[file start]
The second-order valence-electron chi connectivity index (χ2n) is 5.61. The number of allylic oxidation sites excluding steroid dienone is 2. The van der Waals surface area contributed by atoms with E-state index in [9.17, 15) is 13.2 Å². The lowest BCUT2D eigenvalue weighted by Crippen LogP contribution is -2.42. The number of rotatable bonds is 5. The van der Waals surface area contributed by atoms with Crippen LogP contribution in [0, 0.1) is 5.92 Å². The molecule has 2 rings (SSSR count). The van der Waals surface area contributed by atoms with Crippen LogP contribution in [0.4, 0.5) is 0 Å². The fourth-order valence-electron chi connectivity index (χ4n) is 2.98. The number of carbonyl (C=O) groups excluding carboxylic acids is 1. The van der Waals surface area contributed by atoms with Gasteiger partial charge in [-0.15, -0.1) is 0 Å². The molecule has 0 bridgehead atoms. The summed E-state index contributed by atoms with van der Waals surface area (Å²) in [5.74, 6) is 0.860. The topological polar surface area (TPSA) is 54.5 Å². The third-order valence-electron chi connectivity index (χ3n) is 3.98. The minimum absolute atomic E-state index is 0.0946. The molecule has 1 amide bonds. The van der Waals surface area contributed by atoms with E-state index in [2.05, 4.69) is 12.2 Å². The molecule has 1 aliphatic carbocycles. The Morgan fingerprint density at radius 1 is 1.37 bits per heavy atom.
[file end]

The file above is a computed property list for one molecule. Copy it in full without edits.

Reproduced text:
The second-order valence-electron chi connectivity index (χ2n) is 5.61. The number of allylic oxidation sites excluding steroid dienone is 2. The van der Waals surface area contributed by atoms with E-state index in [9.17, 15) is 13.2 Å². The lowest BCUT2D eigenvalue weighted by Crippen LogP contribution is -2.42. The number of rotatable bonds is 5. The van der Waals surface area contributed by atoms with Crippen LogP contribution in [0, 0.1) is 5.92 Å². The molecule has 2 rings (SSSR count). The van der Waals surface area contributed by atoms with Crippen LogP contribution in [0.4, 0.5) is 0 Å². The fourth-order valence-electron chi connectivity index (χ4n) is 2.98. The number of carbonyl (C=O) groups excluding carboxylic acids is 1. The van der Waals surface area contributed by atoms with Gasteiger partial charge in [-0.15, -0.1) is 0 Å². The molecule has 0 bridgehead atoms. The summed E-state index contributed by atoms with van der Waals surface area (Å²) in [5.74, 6) is 0.860. The topological polar surface area (TPSA) is 54.5 Å². The third-order valence-electron chi connectivity index (χ3n) is 3.98. The minimum absolute atomic E-state index is 0.0946. The molecule has 1 amide bonds. The van der Waals surface area contributed by atoms with E-state index in [2.05, 4.69) is 12.2 Å². The molecule has 1 aliphatic carbocycles. The Morgan fingerprint density at radius 1 is 1.37 bits per heavy atom.